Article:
Liberia: CSO Platform Committee Recommends Removal of War Crimes Perpetrators from Public Office


Monrovia – The Civil Society Human Rights Advocacy Platform of Liberia, also known as Centre for Civil and Political Rights (CCPR), said Liberia should comply with the United Nations Human Rights Committee on the International Covenant on Civil Political Rights, (ICCPR) and fully implement the recommendations therein.

Report by Mae Azango, [email protected]

Mr. Adama Dempster, head of CSO delegation to Geneva and Secretary General of the Civil Society Human Rights Advocacy of Liberia, made the disclosure Wednesday, August 1, at a press conference held at I-Campus on Carey Street, Monrovia, following the UN Committee’s consideration of Liberia’s initial report at its 3500th and 3451st meetings held in July 2018.

The UN Committee adopted concluding observations which amongst others highlighted recommendations made by civil society human rights advocacy platform of Liberia in its shadow report presented and elaborated upon participation in the sessions 122nd March 9-10, and follow up session of the 123rd July 9-10 2018 held in Geneva, Switzerland.

“We would like to highlight that one of the recommendations on impunity and past human rights violations has been selected by the committee as a priority for the follow-up procedure. In this regard, the Committee welcomed the progress made by the Liberian Truth and Reconciliation Commission (TRC) report. However, it expressed concern that none of the alleged perpetrators of gross human rights violations and war crimes mentioned in the TRC report has been brought to justice. It also notes with concern the absence of the comprehensive program of reparation for victims,” he said.

Mr. Dempster further disclosed that the Government has been tight-lipped since its delegation, which attended the meetings in Geneva, made it clear during its appearance before the Committee that it was going issue a statement on the implementations upon their return to Liberia.

“Government still remains tight-lipped; the government’s representatives said to the committee that upon their return they were going to issue a statement outlining their position on the accountability regarding the TRC, so we call on the government to issue that statement without further delay in order to move forward on this issue.”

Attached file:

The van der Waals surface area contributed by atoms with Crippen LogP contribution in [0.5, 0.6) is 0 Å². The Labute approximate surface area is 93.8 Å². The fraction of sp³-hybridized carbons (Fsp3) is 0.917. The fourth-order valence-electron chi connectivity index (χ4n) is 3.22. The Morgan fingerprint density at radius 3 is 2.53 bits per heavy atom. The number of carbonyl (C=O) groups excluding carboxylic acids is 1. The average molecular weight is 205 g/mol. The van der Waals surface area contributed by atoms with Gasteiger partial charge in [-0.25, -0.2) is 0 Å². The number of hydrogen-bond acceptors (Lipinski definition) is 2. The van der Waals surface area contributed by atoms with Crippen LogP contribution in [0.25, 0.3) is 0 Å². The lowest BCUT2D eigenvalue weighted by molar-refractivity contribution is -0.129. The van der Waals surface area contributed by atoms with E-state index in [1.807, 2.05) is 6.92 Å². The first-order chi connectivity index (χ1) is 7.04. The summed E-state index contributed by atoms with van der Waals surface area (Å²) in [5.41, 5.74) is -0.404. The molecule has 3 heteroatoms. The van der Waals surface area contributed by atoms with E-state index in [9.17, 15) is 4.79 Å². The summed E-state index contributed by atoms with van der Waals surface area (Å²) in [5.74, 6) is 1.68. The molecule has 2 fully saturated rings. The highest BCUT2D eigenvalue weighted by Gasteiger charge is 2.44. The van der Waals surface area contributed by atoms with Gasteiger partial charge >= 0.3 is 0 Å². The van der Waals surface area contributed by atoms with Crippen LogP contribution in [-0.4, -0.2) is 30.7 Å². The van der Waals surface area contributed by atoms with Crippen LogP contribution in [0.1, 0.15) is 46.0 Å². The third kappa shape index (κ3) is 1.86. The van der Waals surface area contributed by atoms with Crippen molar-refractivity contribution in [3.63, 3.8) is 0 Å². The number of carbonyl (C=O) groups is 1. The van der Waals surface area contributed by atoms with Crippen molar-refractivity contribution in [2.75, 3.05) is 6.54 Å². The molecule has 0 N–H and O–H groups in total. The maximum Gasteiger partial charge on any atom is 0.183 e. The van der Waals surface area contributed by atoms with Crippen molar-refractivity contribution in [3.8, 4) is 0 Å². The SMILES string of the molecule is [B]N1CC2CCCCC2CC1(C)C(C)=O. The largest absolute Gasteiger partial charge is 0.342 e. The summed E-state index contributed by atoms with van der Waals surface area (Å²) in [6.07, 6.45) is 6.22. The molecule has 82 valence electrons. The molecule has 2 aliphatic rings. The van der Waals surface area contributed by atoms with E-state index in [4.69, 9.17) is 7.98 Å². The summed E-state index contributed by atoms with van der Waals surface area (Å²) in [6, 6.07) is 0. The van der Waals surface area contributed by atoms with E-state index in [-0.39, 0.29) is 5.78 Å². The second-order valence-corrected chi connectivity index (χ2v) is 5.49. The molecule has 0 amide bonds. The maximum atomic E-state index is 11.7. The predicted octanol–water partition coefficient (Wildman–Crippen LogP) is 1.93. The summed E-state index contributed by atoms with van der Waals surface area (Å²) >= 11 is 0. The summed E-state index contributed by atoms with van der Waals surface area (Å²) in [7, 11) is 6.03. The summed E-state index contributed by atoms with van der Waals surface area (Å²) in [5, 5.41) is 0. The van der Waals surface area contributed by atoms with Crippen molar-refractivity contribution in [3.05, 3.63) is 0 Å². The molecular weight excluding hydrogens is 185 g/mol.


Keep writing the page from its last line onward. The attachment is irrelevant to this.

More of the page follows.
Listing the recommendations, Dempster emphasized with regards to the commitment made by the government delegation to the committee that the civil society human rights advocacy platform calls on the government to issue the statement without any further delay to outline the implementation of the TRC’s recommendations and to commit to the past crimes as part of the statement.

The Committee among other things recommends that the government establishes a process of accountability for past gross human rights violations and war crimes that conform to international standards; ensures the independence and expertise of the judiciary, victim’s access to justice, due process and fair trial guarantees and witness protection and ensures that all alleged perpetrators of gross human rights and war crimes are impartially prosecuted and if found guilty, convicted, and punished in accordance with the gravity of the acts committed, regardless of their status or any domestic legislation or immunities.

They also want the government removes any persons who have been proven to be involved in gross human rights violations and war crimes from official positions; implements the TRC recommendations and consider establishing a well resource body, comprising government representatives, the National Independence Commission on Human Rights and Civil society organizations to monitor the implementation of those recommendations.

They also among things asked the government to develop and implement a comprehensive reparations scheme for all victims of gross human rights violations and war crimes and redouble efforts aimed at fostering reconciliation and sustaining peace, with the participation of victims and their families as well as civil society organizations.

The CSO Committee furthered called on the government to reconsider the implementation of the zero-tolerance policy on FGM and the stop of Ritualistic killings.

“The delegation, in response to the committee’s concerns stated that it will commit to extending Executive Order number 92, which prohibits FGM until a law can prohibiting the procedure is enacted. However, this Executive Order allows for the possibility of performing FGM with an adult’s consents. Regarding Ritualistic killings, the delegation indicated that although punishable by law, are hard to discourage due to long-standing tradition. Nevertheless, the state assured the committee that all of those who participated in these killings will be prosecuted and that awareness raising campaigns will be launched.”